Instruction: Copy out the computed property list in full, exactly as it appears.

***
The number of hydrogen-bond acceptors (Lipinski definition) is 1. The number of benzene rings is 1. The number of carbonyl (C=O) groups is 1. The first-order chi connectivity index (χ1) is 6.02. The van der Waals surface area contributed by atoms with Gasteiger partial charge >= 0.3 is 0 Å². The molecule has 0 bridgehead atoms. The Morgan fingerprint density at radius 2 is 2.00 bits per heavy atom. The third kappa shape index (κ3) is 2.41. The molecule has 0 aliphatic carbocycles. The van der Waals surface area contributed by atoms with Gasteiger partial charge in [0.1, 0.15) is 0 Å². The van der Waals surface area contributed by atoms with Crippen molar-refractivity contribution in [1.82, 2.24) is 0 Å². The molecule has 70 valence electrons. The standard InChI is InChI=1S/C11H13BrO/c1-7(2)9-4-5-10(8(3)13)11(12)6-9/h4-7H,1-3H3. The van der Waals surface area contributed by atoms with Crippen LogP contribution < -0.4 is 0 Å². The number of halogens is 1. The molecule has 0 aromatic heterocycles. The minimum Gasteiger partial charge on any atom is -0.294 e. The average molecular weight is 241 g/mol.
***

The number of hydrogen-bond acceptors (Lipinski definition) is 1. The number of benzene rings is 1. The number of carbonyl (C=O) groups is 1. The first-order chi connectivity index (χ1) is 6.02. The van der Waals surface area contributed by atoms with Gasteiger partial charge >= 0.3 is 0 Å². The molecule has 0 bridgehead atoms. The Morgan fingerprint density at radius 2 is 2.00 bits per heavy atom. The third kappa shape index (κ3) is 2.41. The molecule has 0 aliphatic carbocycles. The van der Waals surface area contributed by atoms with Gasteiger partial charge in [0.1, 0.15) is 0 Å². The van der Waals surface area contributed by atoms with Crippen molar-refractivity contribution in [1.82, 2.24) is 0 Å². The molecule has 70 valence electrons. The standard InChI is InChI=1S/C11H13BrO/c1-7(2)9-4-5-10(8(3)13)11(12)6-9/h4-7H,1-3H3. The van der Waals surface area contributed by atoms with Crippen LogP contribution < -0.4 is 0 Å². The number of halogens is 1. The molecule has 0 aromatic heterocycles. The minimum Gasteiger partial charge on any atom is -0.294 e. The average molecular weight is 241 g/mol.